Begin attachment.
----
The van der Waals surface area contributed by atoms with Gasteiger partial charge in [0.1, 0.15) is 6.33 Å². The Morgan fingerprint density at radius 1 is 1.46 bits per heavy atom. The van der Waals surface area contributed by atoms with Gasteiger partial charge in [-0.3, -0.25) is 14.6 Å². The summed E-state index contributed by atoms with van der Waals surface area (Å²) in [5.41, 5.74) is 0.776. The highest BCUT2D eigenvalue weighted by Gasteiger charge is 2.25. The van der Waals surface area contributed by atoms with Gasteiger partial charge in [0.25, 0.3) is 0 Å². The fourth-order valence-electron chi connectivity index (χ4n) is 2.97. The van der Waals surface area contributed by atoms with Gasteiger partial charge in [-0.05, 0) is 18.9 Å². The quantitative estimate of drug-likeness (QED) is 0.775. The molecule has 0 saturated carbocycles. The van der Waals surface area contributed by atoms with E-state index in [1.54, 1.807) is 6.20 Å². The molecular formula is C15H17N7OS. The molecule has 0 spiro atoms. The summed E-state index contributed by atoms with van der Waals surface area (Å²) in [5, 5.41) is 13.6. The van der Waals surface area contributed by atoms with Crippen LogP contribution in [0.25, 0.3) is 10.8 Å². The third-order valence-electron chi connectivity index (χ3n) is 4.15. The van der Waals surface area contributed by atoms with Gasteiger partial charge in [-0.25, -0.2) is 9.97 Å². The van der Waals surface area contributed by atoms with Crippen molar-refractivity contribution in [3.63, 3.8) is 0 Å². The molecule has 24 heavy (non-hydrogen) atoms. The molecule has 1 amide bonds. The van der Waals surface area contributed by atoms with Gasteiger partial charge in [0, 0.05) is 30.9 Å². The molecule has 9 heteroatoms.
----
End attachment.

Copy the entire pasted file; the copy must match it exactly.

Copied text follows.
The van der Waals surface area contributed by atoms with Gasteiger partial charge in [0.1, 0.15) is 6.33 Å². The Morgan fingerprint density at radius 1 is 1.46 bits per heavy atom. The van der Waals surface area contributed by atoms with Gasteiger partial charge in [-0.3, -0.25) is 14.6 Å². The summed E-state index contributed by atoms with van der Waals surface area (Å²) in [5.41, 5.74) is 0.776. The highest BCUT2D eigenvalue weighted by Gasteiger charge is 2.25. The van der Waals surface area contributed by atoms with Gasteiger partial charge in [0.25, 0.3) is 0 Å². The fourth-order valence-electron chi connectivity index (χ4n) is 2.97. The van der Waals surface area contributed by atoms with Gasteiger partial charge in [-0.05, 0) is 18.9 Å². The quantitative estimate of drug-likeness (QED) is 0.775. The molecule has 0 saturated carbocycles. The van der Waals surface area contributed by atoms with E-state index in [1.54, 1.807) is 6.20 Å². The molecular formula is C15H17N7OS. The molecule has 0 spiro atoms. The summed E-state index contributed by atoms with van der Waals surface area (Å²) in [5, 5.41) is 13.6. The van der Waals surface area contributed by atoms with Crippen LogP contribution in [0.25, 0.3) is 10.8 Å². The third-order valence-electron chi connectivity index (χ3n) is 4.15. The van der Waals surface area contributed by atoms with Gasteiger partial charge in [-0.25, -0.2) is 9.97 Å². The van der Waals surface area contributed by atoms with Crippen molar-refractivity contribution in [3.63, 3.8) is 0 Å². The molecule has 24 heavy (non-hydrogen) atoms. The molecule has 1 amide bonds. The van der Waals surface area contributed by atoms with Gasteiger partial charge in [0, 0.05) is 30.9 Å². The molecule has 9 heteroatoms.